## How Artificial Intelligence is different from human reasoning

Source – fosters.com

The man walking toward me on the street looks like Bob, a friend of mine. As he continues to walk toward me, I decide he is Bob, my friend. I say “Hi, Bob” and he returns his greeting the same way “Hey, Sam. How are you doing?”

This conversation exchange is repeated millions of times every day all over the world in English, German, French, Italian and so on. Now let us change the situation a bit.

You see a man walking toward you on the street. He reminds you of someone from long ago. Such as a high school classmate, who belonged to the football team? Wasn’t a great player but you were fond of him then. You don’t recall him attending fifth, 10th and 20th reunions. He must have moved away and established his life there and cut off his ties to his friends here. You look at his face and you really can’t tell if it’s Bob for sure. You had forgotten many of his key features and this man seems to have gained some weight. The distance between the two of you is quickly closing and your mind is running at full speed trying to decide if it is Bob. At this moment, you have a few choices. A decision tree will emerge and you will need to choose one of the available options.

Decide he is Bob.

A1) Address yourself to him and say “Hi, Bob.”

You are not sure if he is Bob, so:

B1) Stop him and ask if he is indeed Bob.

B1-1) He says yes. Indeed, he is Bob.

B1-2) He says no. Just a man who resembles Bob

B2) Nah, let’s forget it and let him pass by.

C) Let’s go home and search Bob through the internet then try to get hold of him later.

D) Let’s just drop the whole idea and do nothing. It isn’t that important.

Now, I recommend you put this logic decision tree into a “hand-drawn” graphic. By saying hand-drawn graphic, I mean literally hand-drawn by your own hand. Do not try to use any computer graphic software. If you already are semi-expert in using some software, use it to draw. But, the fastest path to understanding such things as logic decision a tree is to do it by hand. It looks messy? That’s fine. Yes, of course, if you use a computer graphic software, the finish is neat and presentable. But, the amount of time you spend drawing the diagram, which you don’t do every day as part of your work, is rather wasteful. And, please keep in mind, understanding something basic has little to do with neat drawing.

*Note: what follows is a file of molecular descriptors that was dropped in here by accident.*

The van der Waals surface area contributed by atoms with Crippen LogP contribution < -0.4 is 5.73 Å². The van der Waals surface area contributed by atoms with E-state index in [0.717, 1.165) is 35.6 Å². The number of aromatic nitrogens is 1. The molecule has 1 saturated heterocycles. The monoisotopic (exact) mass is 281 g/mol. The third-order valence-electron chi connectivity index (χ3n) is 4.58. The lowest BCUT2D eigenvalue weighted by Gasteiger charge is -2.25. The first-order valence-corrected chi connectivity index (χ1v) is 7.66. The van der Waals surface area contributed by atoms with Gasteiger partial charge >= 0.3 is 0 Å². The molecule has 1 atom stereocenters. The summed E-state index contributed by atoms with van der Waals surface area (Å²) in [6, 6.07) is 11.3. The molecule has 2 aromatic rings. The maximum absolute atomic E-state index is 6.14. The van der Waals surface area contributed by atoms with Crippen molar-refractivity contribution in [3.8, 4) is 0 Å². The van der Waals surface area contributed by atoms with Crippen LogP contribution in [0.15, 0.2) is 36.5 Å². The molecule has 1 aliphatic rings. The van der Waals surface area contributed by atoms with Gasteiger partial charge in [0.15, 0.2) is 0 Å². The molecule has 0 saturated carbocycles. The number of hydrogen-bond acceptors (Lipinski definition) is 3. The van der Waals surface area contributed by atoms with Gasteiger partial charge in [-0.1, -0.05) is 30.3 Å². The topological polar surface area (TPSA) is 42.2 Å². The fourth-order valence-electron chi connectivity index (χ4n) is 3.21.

In my long career as an inventor, I have never seen any productive inventor, whose desk was always neat and orderly. Like, a neat desk means messy mind. I am sure the reverse isn’t true either. A disorganized desk doesn’t mean the man is an excellent inventor. Please remember the task at hand is to understand the Artificial Intelligence, or AI, concept as fast and as fundamentally as possible. In that process if you draw a neat diagram, that’s fine, but not necessary.

So, Figure 1 is my messy diagram using my own hand and not a software. I am sure the diagram needs to be more complex. Please add your own set of decisions to the diagram. Since you haven’t seen him for 20 years since high school, there must be many changes of his looks. Suppose Bob has grown beard. Your feeling this might be Bob may decline in certainty as you and Bob approach.

In the logic diagram I show, there are some question that is influenced by the emotion. B2) “Nah, let’s forget it” and C) and D) are results of emotional decisions and have little to do with fact this may be Bob or not.

The human decision-making process is often influenced by emotion, which is often independent of fact. You decision to drop the idea of meeting Bob after so many years is caused by shyness, laziness and/or avoiding some embarrassment in case this man is not Bob. The more you think about this decision-making process, less sure you’d become. After all, if you and Bob hadn’t spoken for 20 years, maybe we should leave the whole thing alone.

Thus, this is clearly the result of human intelligence working. If this were artificial intelligence, chances are decisions B2, C and D wouldn’t happen. Machines today at their infantile stage of development do not know such emotional feeling as “too much trouble,” hesitation due to fear of failing (Bob says he isn’t Bob), or laziness and or “too complicated.” In some distant time, these complex feelings and deeds driven by the emotion would be realized, I hope. But, not now.